As an additional tip, make sure the water is cool enough to winterize before starting to close it. Warm water will make it easier for algae to grow, and the chemicals in the water will not last as long.
How much does it cost to winterize a saltwater pool?
There are a few one-time costs when winterizing your saltwater pool. If you’re a new pool owner, you will need to purchase an air compressor, a skimmer plug, air pillows, and, of course, a pool cover. The costs for this equipment vary:
- Air compressor – $50 to $300
- Skimmer plug – around $20
- Air pillow – $10 to $20 per pillow
- Pool cover – $50 to $200
You will also need to purchase chemicals such as a winterizing chemical kit and antifreeze. Expect to pay around $30 to $50 for the winterizing kit and $10 to $20 for antifreeze.
In addition to the above, you can also hire a professional to winterize your saltwater pool. For this service, expect to pay around $200 to $300. This is a great option for those that do not have time to close the pool properly. It is also a good option for new pool owners to learn how to winterize the pool by observing a professional.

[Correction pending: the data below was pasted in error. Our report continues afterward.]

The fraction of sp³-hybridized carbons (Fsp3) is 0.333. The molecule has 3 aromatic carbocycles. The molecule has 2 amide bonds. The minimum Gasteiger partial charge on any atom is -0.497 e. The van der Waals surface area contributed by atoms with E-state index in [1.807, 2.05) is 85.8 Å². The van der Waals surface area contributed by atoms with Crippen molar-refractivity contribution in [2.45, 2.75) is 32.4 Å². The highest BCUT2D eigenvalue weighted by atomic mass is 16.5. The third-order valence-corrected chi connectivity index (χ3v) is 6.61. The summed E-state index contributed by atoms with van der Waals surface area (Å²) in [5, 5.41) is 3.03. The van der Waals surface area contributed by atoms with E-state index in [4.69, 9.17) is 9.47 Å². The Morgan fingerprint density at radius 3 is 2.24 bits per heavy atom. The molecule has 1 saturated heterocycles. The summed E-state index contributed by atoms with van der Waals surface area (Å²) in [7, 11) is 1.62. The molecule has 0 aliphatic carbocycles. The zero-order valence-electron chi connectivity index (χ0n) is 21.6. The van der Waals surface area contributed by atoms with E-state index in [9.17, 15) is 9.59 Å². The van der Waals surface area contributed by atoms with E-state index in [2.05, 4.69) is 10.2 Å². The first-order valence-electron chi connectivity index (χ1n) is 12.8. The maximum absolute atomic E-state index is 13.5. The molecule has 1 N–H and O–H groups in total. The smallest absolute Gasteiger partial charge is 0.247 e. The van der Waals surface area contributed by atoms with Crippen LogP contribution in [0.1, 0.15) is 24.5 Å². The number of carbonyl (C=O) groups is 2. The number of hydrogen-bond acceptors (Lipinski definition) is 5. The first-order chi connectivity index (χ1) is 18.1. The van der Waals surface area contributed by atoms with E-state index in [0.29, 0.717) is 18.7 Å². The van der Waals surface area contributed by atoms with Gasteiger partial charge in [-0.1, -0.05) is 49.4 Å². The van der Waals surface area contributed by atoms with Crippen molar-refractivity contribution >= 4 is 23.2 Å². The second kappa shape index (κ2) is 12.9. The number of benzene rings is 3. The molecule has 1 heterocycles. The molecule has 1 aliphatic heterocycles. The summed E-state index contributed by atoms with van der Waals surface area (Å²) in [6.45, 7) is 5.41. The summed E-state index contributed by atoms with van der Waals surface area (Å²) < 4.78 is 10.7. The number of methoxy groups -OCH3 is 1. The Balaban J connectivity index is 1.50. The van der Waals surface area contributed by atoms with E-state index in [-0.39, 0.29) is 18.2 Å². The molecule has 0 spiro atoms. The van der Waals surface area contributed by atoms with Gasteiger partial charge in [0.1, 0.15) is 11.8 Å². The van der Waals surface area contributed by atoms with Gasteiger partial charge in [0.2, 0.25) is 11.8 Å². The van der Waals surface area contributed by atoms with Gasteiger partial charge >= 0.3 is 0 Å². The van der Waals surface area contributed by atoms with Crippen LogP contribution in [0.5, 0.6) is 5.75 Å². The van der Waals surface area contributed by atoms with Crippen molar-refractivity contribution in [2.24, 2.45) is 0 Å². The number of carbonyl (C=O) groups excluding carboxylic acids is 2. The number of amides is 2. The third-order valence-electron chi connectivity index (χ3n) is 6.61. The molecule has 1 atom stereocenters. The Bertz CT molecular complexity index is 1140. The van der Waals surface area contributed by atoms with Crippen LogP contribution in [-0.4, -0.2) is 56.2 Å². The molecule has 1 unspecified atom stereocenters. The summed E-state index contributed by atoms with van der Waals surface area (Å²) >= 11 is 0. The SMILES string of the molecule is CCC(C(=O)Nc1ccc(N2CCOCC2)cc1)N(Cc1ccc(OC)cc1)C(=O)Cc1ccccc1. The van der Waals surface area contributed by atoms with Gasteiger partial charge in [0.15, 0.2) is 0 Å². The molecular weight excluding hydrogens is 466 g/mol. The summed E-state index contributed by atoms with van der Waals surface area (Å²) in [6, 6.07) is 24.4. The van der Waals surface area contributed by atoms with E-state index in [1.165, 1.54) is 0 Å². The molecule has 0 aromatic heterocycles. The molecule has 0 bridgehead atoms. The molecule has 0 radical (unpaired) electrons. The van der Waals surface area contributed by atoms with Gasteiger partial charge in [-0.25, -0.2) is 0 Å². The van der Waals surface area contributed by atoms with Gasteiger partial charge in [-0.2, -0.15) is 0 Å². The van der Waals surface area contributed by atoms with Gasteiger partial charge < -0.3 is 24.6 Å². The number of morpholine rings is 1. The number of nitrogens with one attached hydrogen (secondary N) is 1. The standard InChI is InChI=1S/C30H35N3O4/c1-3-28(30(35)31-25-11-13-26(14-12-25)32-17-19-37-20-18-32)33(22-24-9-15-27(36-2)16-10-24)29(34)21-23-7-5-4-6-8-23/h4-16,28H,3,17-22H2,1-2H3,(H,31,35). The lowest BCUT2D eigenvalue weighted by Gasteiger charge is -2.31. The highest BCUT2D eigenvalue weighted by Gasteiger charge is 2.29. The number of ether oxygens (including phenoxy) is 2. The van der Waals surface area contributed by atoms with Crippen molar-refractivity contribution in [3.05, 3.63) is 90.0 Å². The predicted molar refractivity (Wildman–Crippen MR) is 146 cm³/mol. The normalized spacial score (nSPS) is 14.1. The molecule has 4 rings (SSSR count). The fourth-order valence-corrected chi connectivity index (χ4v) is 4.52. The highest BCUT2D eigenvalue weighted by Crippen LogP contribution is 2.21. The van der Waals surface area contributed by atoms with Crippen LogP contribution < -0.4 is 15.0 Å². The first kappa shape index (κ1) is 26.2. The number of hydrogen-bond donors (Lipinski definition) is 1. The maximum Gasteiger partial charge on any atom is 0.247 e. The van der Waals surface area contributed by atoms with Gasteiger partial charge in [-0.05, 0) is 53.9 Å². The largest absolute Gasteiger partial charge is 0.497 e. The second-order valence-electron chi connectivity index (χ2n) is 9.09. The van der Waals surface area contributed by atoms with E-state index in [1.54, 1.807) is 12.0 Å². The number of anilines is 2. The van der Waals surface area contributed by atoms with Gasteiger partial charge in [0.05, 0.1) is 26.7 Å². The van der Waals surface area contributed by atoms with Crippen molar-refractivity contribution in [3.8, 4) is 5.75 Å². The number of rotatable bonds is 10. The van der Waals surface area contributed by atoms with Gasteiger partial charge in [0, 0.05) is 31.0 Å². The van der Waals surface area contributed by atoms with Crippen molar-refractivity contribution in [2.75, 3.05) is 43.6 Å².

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Winterizing your saltwater pool is important, especially if you live in colder climates. It is necessary as not only is saltwater equipment unable to handle the cold, but it also prevents expensive damage to your pool. To ensure that you have a clean and safe pool ready for use by the time the warmer months roll around, you should properly winterize your pool and pool equipment.
Especially if you’re a first-time saltwater pool owner, winterizing your pool may seem like a daunting task. But you now know that it’s similar to closing a traditional chlorine pool. Alternatively, there is always the option of hiring a professional to winterize your pool if needed.